After the holidays (and my failed plans to hike the Tongariro Crossing), I was still holding out hope that the weather would agree with me sometime soon. I’d managed to miss a couple pretty big cities on my way to Gisborne from the Coromandel for Christmas, so I decided to head back down the center of the island via Whakatane (“Fah-kah-tah-knee”), and zoom into Tongariro at the first sight of blue skies.
Of course getting to Rotorua also depended on being able to, you know, drive. This turned out to be more complicated than it sounded, when on New Year’s day 20,000+ people were trying to leave Gisborne after Rhythm and Vines. Here’s the thing about New Zealand roads: you take the major highway, or none at all. There are no back roads, no little alternate routes you can construct out of seredipitously-connected streets between small towns. No – they have their main highways, and that’s pretty much it. So if a torrential downpour happens to blanket the country at the same time as thousands of people are trying to return home from the holidays, it gets a little crowded (and dangerous). It also gets a little worse if, say, highways are cut through huge gorges that are prone to mudslides. And if the other major highways are along the coast, at (or below!) sea level, and they’ve all been flooded.
…and that’s what happened to me.
Trying to get from Gisborne to Rotorua, the original plan was to follow SH2 north to Opotiki then take the scenic coastal route through Ohope and end the day in Whakatane. This route should have taken 3 hours (or 2.5 according to GoogleMaps, but everyone knows they lie). I managed to get through the Waioeka Gorge despite a massive mudslide that had reduced the winding mountain road to one lane, and my spirits were high as I got on the road to Opotiki. And then, in the middle of nowhere, kilometers away from any town or gas station, I got stuck in traffic. Not just any slow-moving, annoying-but-slowly-inching-forward traffic. No, this was a line of cars extending as far as the eye could see, completely static and unmoving. And it was only in my lane. Hooray! Apparently the roads between Whakatane and Opotiki – both the main highway, and the scenic coastal road – had experienced so much flooding they’d been closed. What perfect timing! So, not knowing how long it might take (and becoming increasingly more worried about my fuel level), I simply turned off my car and listened to some Fresh Air podcasts instead. I learned quite a bit about jazz and Jay-Z that day!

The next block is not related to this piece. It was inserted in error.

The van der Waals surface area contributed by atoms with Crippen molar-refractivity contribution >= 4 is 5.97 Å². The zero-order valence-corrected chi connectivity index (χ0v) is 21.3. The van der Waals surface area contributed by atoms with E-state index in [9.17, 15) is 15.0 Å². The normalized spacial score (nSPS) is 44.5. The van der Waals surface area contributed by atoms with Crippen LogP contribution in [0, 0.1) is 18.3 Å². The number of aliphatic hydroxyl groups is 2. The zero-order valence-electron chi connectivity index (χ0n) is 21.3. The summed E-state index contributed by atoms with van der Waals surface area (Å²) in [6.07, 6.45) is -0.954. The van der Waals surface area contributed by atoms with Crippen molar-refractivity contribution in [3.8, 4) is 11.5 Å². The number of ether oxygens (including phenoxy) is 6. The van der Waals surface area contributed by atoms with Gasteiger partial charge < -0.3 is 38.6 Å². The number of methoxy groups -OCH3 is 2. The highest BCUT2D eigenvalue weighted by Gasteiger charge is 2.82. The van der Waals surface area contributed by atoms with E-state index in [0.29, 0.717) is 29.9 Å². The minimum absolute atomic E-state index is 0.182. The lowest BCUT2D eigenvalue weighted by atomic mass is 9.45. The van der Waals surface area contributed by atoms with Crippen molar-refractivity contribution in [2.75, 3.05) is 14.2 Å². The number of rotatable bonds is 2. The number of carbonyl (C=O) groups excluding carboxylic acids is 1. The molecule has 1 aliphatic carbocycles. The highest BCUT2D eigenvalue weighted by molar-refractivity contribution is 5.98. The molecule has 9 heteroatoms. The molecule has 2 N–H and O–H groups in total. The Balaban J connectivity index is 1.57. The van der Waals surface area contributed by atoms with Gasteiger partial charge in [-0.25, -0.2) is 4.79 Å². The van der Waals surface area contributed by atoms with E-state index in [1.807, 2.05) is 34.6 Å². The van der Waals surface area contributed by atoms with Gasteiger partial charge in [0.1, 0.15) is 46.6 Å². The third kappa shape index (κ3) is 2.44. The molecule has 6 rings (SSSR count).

Two hours and lots of deep breaths later – being stuck in the middle of nowhere surrounded by hundreds of whiny hipster kids begins to wear on you after a while – I eventually made it to Opotiki, where I waited at a huge line at the gas station (apparently other people were worried too!). At exactly that moment they opened the coastal road to Whakatane and announced that in order to deal with the R&V traffic from Gizzy, only traffic headed west towards Whakatane would be allowed through. Lucky me! I eventually reached Whakatane around 6 in the evening, and thus what should have been a 2.5-hour trip turned into a 6-hour epic journey. Yay!